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Cuomo Letter to Merrill Lynch's Board

Cuomo Letter to Merrill Lynch's Board

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Published by DealBook
From DealBook: The letter from New York Attorney General Andrew M. Cuomo to Merrill Lynch's board, warning it of paying out bonuses to John Thain and other company executives.
From DealBook: The letter from New York Attorney General Andrew M. Cuomo to Merrill Lynch's board, warning it of paying out bonuses to John Thain and other company executives.

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Published by: DealBook on Dec 08, 2008
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05/09/2014

 
STATE
OF
NEW
YORKOFFICE OF THE
A
lTORNEY
GENERAL
120
BROADWAYANDREW
M.
CUOMO
Anomey General
NEW
YORK,
NY
1027]
(212)
416-8050
December
8, 2008Board
of
Directors
of
Merrill Lynchc/o Corporate SecretaryMerrill Lynch
&
Co., Inc.222 Broadway, 17th Floor
New
York,
New
York 10038Re: Bonus PoolsDear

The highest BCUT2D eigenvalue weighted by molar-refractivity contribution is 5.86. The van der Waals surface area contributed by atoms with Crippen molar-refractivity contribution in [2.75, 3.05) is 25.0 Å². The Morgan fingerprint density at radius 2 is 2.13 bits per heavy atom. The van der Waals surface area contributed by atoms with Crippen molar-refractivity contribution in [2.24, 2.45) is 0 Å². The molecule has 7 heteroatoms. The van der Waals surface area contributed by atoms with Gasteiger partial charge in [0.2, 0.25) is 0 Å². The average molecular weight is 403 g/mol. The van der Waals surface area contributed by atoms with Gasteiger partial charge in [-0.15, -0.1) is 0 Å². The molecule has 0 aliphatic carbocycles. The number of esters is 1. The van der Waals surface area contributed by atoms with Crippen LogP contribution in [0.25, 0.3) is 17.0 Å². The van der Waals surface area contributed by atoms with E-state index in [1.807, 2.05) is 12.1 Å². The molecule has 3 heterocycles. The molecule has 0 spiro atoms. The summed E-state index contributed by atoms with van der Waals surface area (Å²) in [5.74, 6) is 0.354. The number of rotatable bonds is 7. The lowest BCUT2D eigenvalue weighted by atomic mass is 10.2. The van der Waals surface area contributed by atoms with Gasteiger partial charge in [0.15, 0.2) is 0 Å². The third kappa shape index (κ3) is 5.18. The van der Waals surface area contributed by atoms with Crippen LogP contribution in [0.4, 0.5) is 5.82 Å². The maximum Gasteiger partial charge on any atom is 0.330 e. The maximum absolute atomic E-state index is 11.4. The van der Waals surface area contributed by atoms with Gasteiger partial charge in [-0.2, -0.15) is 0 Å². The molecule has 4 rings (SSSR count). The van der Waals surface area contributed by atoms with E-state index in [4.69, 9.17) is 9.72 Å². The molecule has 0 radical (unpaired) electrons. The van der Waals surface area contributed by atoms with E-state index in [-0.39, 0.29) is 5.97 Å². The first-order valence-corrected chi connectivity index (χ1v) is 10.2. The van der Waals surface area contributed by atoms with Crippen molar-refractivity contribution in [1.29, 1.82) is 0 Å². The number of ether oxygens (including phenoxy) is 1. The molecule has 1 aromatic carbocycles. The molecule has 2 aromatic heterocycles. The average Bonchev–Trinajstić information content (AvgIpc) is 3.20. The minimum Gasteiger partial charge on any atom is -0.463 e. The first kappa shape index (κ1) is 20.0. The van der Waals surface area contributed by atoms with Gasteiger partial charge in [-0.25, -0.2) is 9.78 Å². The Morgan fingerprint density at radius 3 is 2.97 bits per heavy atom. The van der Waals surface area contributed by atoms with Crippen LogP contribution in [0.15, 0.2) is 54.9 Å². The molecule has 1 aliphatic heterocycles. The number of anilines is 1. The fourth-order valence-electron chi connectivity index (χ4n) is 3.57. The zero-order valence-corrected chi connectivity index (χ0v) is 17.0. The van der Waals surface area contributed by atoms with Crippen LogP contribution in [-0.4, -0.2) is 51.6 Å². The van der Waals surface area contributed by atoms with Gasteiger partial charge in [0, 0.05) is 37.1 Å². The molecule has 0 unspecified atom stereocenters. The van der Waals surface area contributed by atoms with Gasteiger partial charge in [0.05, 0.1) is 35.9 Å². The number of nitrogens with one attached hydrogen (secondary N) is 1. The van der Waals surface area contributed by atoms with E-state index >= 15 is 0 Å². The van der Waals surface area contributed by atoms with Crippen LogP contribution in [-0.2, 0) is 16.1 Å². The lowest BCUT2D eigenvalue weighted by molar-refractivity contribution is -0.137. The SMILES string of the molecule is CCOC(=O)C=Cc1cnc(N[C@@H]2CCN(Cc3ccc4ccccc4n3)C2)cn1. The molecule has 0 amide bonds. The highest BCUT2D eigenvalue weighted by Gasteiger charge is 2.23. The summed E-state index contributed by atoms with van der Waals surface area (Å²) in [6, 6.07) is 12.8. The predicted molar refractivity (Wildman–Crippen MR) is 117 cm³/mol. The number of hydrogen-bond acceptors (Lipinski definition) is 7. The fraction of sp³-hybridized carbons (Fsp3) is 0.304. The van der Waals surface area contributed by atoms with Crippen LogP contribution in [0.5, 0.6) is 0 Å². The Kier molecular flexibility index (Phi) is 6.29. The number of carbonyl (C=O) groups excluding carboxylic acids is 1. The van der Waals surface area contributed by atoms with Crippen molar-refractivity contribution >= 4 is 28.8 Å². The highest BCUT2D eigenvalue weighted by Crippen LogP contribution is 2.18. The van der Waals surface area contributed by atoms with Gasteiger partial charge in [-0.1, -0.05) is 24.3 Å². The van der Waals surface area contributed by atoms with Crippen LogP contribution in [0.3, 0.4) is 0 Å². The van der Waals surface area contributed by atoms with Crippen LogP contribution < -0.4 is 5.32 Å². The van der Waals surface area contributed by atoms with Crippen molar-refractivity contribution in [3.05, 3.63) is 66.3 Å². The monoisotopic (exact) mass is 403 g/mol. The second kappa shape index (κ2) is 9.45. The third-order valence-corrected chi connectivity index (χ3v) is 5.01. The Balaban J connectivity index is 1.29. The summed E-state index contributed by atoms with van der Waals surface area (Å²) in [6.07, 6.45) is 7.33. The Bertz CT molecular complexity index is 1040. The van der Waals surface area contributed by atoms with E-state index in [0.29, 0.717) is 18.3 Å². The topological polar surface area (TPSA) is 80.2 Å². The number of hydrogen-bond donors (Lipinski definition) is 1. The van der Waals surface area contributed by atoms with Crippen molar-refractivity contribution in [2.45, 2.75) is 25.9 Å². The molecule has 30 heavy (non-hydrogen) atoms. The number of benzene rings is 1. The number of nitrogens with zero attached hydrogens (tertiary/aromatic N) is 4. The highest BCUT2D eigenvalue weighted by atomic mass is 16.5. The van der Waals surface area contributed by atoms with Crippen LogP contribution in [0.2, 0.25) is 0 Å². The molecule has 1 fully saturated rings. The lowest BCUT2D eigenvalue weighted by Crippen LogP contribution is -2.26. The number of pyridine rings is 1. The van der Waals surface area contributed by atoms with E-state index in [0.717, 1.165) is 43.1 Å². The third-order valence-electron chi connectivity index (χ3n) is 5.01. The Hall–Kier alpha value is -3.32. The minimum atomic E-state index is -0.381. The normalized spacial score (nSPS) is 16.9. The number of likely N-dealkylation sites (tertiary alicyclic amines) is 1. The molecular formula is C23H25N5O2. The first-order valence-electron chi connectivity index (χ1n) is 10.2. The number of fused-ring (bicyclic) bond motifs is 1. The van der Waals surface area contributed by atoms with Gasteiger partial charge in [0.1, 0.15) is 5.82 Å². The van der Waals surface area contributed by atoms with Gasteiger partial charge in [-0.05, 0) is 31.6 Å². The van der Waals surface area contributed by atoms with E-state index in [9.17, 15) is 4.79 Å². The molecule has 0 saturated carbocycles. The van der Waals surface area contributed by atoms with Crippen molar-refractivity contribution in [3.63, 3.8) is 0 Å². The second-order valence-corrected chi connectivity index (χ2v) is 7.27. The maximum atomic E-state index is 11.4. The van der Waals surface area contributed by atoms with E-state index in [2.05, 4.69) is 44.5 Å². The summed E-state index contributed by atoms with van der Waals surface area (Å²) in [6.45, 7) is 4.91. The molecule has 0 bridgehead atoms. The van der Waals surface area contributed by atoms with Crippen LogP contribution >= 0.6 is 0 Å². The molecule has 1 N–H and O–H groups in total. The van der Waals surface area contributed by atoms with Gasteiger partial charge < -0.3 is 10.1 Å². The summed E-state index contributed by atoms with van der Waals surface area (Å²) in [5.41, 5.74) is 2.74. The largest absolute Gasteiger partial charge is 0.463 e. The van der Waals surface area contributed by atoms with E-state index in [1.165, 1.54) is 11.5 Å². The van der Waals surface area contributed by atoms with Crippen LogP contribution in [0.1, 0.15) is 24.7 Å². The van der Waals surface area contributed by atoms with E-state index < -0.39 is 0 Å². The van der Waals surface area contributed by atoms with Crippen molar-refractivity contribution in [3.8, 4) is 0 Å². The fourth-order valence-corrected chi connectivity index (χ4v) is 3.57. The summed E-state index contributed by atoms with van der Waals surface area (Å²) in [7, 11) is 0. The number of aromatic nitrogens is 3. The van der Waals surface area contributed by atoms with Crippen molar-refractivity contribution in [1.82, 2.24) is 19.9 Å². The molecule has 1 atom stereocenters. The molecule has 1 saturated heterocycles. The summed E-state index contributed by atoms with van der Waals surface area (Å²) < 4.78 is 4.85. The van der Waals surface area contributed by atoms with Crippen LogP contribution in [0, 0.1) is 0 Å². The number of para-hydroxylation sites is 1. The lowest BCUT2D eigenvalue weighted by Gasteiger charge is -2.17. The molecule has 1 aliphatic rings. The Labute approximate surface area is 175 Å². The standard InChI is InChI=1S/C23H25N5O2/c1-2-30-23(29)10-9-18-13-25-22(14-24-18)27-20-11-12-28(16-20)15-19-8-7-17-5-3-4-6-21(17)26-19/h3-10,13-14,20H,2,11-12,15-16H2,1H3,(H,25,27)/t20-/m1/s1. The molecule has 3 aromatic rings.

Members
of
the Board:As
you
know, this Office is conducting an ongoing inquiry into various aspects
of
executive compensation at Wall Street firms, including Merrill Lynch
&
Co., Inc.
On
October29, 2008, we asked
you
to detail, among other things,
your
plans for executive bonuses this year,including the criteria
you
plan to use in determining what,
if
any, bonuses are appropriate for
your
top executives.
OnNovember
5, 2008, the Board responded and stated that any bonuses would be basedupon a combination
of
performance and retention needs. In Iight
of
these factors, current reportsthat the Board is considering giving
Merrill's
Chief
Executive Officer a $10 million bonus arenothing less than shocking.Utilizing
Merrill's own
criteria, a bonus
of
this size appears unjustified. In terms
of
performance, Merrill has reported losses for every quarter this
year
and has lost more than $11billion for the year as a whole. Indeed,
Merrill's
decision to be taken over by
Bank
of
America
seems
to have been the only thing that saved Merrill from collapse. Clearly, the performance
of
Merrill's
top executives throughout
Merrill's
abysmal
year
in no way justifies significantbonuses for its top executives, including the CEO.With respect to retention, it is our understanding that
Bank
of
America has alreadydetermined that
Merrill's CEO
will run the merged
company's
global banking, securities, andwealth
management
businesses. Thus, the need for retention does not appear to justify asubstantial bonus for him.
As
we stated in our letter in October, in this new environment, it is vital that Boards
of
Directors demonstrate independence and complete devotion to corporate responsibility.
It
is

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